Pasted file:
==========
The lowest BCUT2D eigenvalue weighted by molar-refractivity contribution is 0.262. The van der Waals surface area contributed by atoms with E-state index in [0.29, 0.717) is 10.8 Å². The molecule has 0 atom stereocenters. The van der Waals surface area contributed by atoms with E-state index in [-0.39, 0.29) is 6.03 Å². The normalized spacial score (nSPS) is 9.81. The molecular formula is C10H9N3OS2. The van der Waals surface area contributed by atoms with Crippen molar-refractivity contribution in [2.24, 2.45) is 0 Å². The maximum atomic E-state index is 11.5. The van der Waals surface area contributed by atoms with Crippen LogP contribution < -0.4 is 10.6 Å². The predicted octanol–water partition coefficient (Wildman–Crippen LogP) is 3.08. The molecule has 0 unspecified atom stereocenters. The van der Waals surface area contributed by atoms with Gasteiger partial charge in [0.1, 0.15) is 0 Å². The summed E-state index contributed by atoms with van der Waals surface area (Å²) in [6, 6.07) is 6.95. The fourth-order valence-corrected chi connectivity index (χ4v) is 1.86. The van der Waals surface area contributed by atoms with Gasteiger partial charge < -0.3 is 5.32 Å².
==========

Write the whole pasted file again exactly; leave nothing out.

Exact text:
The lowest BCUT2D eigenvalue weighted by molar-refractivity contribution is 0.262. The van der Waals surface area contributed by atoms with E-state index in [0.29, 0.717) is 10.8 Å². The molecule has 0 atom stereocenters. The van der Waals surface area contributed by atoms with E-state index in [-0.39, 0.29) is 6.03 Å². The normalized spacial score (nSPS) is 9.81. The molecular formula is C10H9N3OS2. The van der Waals surface area contributed by atoms with Crippen molar-refractivity contribution in [2.24, 2.45) is 0 Å². The maximum atomic E-state index is 11.5. The van der Waals surface area contributed by atoms with Crippen LogP contribution < -0.4 is 10.6 Å². The predicted octanol–water partition coefficient (Wildman–Crippen LogP) is 3.08. The molecule has 0 unspecified atom stereocenters. The van der Waals surface area contributed by atoms with Gasteiger partial charge in [0.1, 0.15) is 0 Å². The summed E-state index contributed by atoms with van der Waals surface area (Å²) in [6, 6.07) is 6.95. The fourth-order valence-corrected chi connectivity index (χ4v) is 1.86. The van der Waals surface area contributed by atoms with Gasteiger partial charge < -0.3 is 5.32 Å².